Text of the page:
Approximately 40% of the human population lives in arid and semi-arid areas (including a significant fraction of the poorest population on the planet), which also face environmental stress1. As a result, they have developed strategies for managing these ecosystems and hence survive under a water scarcity regime2. Additionally, these regions provide various ecosystem services, including food, timber resources, plants of medical or cultural importance, water regulation, and carbon sequestration3.

Unfortunately, arid and semi-arid areas are among the most degraded ecosystems worldwide4. This degradation is largely associated with soil deterioration processes5. Likewise, the loss of biodiversity and ecosystem services erodes cultural identity, leading to the loss of knowledge, culture, and practices that could stop and reverse the degradation of these ecosystems, jeopardizing the achievement of the objectives of the 2030 Agenda for Sustainable Development6.

In these ecosystems, water is important not only in terms of quantity but also in terms of quality. Interest in monitoring water quality is related to the demand for water to meet basic needs with optimal water quality according to sustainability criteria7. The assessment of water quality is particularly relevant since the diverse water uses demand different quality standards to achieve sustainability7.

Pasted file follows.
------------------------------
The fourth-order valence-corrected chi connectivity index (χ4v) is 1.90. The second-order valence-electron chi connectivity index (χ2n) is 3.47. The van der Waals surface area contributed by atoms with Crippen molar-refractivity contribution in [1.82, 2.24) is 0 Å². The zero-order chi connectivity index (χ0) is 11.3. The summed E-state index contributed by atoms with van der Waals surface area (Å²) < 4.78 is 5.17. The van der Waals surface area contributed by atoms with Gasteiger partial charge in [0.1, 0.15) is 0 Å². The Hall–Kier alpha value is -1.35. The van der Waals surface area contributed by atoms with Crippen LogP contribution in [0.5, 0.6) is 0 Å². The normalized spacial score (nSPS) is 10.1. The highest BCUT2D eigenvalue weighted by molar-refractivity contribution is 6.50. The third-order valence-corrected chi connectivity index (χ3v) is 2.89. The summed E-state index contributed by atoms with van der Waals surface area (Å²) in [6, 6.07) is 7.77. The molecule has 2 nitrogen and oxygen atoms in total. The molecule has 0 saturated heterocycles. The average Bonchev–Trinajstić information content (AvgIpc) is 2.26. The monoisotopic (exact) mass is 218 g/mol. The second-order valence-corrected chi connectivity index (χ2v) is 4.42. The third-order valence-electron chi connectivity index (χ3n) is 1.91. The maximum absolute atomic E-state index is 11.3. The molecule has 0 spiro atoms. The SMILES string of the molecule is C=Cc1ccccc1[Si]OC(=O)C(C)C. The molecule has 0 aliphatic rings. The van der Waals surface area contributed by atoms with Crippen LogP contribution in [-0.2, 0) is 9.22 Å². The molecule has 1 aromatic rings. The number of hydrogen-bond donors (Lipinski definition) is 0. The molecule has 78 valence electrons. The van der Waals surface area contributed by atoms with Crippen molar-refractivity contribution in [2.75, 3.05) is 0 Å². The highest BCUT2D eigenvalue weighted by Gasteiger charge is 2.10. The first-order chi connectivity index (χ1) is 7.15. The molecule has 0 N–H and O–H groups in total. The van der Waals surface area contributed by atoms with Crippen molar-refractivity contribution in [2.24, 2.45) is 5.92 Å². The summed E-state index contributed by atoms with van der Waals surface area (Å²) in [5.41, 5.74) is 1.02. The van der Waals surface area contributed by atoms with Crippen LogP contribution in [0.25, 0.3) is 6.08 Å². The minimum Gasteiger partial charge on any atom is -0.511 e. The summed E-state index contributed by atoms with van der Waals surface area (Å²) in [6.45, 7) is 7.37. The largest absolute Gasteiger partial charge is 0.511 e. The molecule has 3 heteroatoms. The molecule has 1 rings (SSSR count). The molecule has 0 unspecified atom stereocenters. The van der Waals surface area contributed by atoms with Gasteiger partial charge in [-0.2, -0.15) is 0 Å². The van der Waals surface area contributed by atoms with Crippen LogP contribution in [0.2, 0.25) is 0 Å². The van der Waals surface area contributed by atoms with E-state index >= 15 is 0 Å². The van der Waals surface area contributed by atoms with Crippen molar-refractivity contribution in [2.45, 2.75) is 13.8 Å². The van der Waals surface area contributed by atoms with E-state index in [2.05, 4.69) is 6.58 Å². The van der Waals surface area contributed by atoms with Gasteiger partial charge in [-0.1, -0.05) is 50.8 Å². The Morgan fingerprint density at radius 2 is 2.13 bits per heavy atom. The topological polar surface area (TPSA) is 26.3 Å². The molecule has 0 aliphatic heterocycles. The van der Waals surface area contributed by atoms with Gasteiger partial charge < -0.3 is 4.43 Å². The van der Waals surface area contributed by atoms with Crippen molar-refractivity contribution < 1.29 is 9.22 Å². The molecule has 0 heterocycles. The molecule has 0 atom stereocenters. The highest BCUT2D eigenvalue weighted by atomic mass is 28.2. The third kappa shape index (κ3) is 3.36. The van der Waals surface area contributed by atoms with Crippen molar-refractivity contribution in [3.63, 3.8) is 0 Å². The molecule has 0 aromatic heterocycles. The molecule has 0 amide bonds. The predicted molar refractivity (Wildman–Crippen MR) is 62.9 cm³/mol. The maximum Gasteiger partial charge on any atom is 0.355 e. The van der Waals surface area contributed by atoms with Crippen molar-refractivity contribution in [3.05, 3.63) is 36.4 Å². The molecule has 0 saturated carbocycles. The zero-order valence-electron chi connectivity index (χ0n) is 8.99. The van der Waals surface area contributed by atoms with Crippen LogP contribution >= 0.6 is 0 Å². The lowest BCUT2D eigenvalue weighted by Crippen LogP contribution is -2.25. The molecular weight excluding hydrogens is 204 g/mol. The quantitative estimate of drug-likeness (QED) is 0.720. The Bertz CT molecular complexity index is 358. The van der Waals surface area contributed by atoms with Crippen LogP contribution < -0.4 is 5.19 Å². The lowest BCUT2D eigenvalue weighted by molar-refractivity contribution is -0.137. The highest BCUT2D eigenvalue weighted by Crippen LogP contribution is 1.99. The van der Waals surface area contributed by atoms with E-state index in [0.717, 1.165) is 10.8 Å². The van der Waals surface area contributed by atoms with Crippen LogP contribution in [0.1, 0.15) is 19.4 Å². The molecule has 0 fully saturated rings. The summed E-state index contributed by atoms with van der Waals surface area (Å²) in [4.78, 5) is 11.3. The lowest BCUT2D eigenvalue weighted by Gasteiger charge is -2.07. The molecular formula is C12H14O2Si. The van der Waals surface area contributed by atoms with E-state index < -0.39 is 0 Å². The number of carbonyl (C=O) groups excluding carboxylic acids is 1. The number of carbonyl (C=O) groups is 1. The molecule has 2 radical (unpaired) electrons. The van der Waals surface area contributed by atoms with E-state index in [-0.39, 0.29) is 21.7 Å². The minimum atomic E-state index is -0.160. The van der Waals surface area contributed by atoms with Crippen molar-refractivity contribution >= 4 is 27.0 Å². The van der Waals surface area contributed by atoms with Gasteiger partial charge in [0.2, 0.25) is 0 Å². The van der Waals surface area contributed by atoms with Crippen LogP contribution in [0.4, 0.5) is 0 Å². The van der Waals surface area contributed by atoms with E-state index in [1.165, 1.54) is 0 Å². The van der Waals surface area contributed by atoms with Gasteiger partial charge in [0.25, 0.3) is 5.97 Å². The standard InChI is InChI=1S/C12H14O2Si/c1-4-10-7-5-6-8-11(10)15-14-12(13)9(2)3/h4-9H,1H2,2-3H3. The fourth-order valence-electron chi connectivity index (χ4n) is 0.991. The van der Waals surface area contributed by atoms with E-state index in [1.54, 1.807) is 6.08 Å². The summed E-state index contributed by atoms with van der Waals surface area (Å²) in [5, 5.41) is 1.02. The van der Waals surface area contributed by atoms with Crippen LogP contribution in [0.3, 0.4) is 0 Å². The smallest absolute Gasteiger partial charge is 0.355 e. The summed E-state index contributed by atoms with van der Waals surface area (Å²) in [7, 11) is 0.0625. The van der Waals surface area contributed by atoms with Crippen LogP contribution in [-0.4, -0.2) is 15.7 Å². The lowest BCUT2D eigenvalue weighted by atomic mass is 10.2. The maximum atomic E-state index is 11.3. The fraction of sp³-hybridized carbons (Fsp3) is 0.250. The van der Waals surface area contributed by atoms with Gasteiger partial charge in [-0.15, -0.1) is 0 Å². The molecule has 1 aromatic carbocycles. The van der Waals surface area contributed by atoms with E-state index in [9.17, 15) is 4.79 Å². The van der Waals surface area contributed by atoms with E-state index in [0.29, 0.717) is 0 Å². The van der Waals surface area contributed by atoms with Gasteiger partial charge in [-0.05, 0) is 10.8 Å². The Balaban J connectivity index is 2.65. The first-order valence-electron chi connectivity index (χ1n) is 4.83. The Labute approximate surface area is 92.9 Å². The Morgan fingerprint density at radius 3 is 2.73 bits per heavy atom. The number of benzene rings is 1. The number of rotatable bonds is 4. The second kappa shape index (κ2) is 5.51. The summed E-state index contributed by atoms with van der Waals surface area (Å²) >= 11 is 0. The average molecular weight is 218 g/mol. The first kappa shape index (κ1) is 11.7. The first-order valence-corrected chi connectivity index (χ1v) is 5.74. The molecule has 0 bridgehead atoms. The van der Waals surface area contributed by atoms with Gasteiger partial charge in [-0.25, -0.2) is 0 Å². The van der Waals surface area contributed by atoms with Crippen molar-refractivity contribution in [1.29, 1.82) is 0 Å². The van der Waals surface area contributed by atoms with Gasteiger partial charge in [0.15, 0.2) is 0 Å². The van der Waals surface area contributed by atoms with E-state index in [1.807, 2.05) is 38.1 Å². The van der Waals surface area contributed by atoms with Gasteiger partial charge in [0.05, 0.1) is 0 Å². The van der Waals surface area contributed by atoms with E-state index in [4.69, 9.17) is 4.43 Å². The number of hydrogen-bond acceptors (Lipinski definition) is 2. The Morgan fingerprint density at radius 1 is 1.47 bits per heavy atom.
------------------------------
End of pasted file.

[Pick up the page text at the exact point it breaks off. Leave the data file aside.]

Water quality includes multiple physical, chemical, and biological variables that describe environmental conditions8. Adequate water quality assessment requires monitoring programs that ensure the recording of quality parameters in critical periods (peak dry or rainy seasons)9. This information is particularly required for intermittent rivers that have received little attention, such as some rivers in the Tehuacán-Cuicatlán Biosphere Reserve (TCBR), southern Mexico, located in the southernmost arid zone of North America. The TCBR is considered the most diverse arid-semi-arid area in North America by UNESCO10 and coincides with a global biodiversity hotspot. The rivers running across this reserve include perennial and intermittent systems11,12. These rivers are the source of water for wild aquatic and terrestrial biota in one of the most diverse biosphere reserves in Mexico13. In addition, the TCBR gave rise to the development of Mesoamerica, one of the cradles of civilization in the world and is inhabited by native human populations from eight pre-Columbian cultures (called indigenous peoples: Cuicatecos, Chinantecos, Chocholtecos, Ixcatecos, Mazatecos, Nahuas, Mixtecos, and Popolocas) who require water to meet their needs: human consumption, crop irrigation, and livestock consumption14. This region is considered the area of origin of corn domestication, for which it was recognized as a mixed property by the World Heritage Committee of UNESCO10 “Tehuacán-Cuicatlán Biosphere Reserve: Originary Habitat of Mesoamerica”. Although water is involved in various ecosystem services, the TCBR does not have water quality monitoring stations as part of the National Water Commission Monitoring Network15, the agency responsible for monitoring water quality in México. This lack of water quality data limits the development of effective resource management strategies, particularly in remote regions (far from large cities) that require water for different uses.